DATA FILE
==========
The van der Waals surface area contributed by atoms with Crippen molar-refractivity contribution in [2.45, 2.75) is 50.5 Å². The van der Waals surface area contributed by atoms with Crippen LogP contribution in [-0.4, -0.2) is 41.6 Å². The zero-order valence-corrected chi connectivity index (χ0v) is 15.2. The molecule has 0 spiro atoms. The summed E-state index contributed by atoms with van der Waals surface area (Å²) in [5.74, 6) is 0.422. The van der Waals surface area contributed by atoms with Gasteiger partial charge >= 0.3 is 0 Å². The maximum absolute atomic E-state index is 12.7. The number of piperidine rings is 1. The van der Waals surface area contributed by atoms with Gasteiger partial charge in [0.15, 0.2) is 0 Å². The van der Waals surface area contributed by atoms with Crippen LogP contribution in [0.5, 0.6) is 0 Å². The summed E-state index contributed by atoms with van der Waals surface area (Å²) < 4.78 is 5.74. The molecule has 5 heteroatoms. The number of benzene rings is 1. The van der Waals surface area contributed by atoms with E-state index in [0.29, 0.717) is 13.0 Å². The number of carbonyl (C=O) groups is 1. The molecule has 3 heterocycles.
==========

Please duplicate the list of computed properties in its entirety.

The van der Waals surface area contributed by atoms with Crippen molar-refractivity contribution in [2.45, 2.75) is 50.5 Å². The van der Waals surface area contributed by atoms with Crippen LogP contribution in [-0.4, -0.2) is 41.6 Å². The zero-order valence-corrected chi connectivity index (χ0v) is 15.2. The molecule has 0 spiro atoms. The summed E-state index contributed by atoms with van der Waals surface area (Å²) in [5.74, 6) is 0.422. The van der Waals surface area contributed by atoms with Gasteiger partial charge >= 0.3 is 0 Å². The maximum absolute atomic E-state index is 12.7. The number of piperidine rings is 1. The van der Waals surface area contributed by atoms with Gasteiger partial charge in [0.15, 0.2) is 0 Å². The van der Waals surface area contributed by atoms with Crippen LogP contribution in [0.5, 0.6) is 0 Å². The summed E-state index contributed by atoms with van der Waals surface area (Å²) < 4.78 is 5.74. The molecule has 5 heteroatoms. The number of benzene rings is 1. The van der Waals surface area contributed by atoms with E-state index in [0.29, 0.717) is 13.0 Å². The number of carbonyl (C=O) groups is 1. The molecule has 3 heterocycles.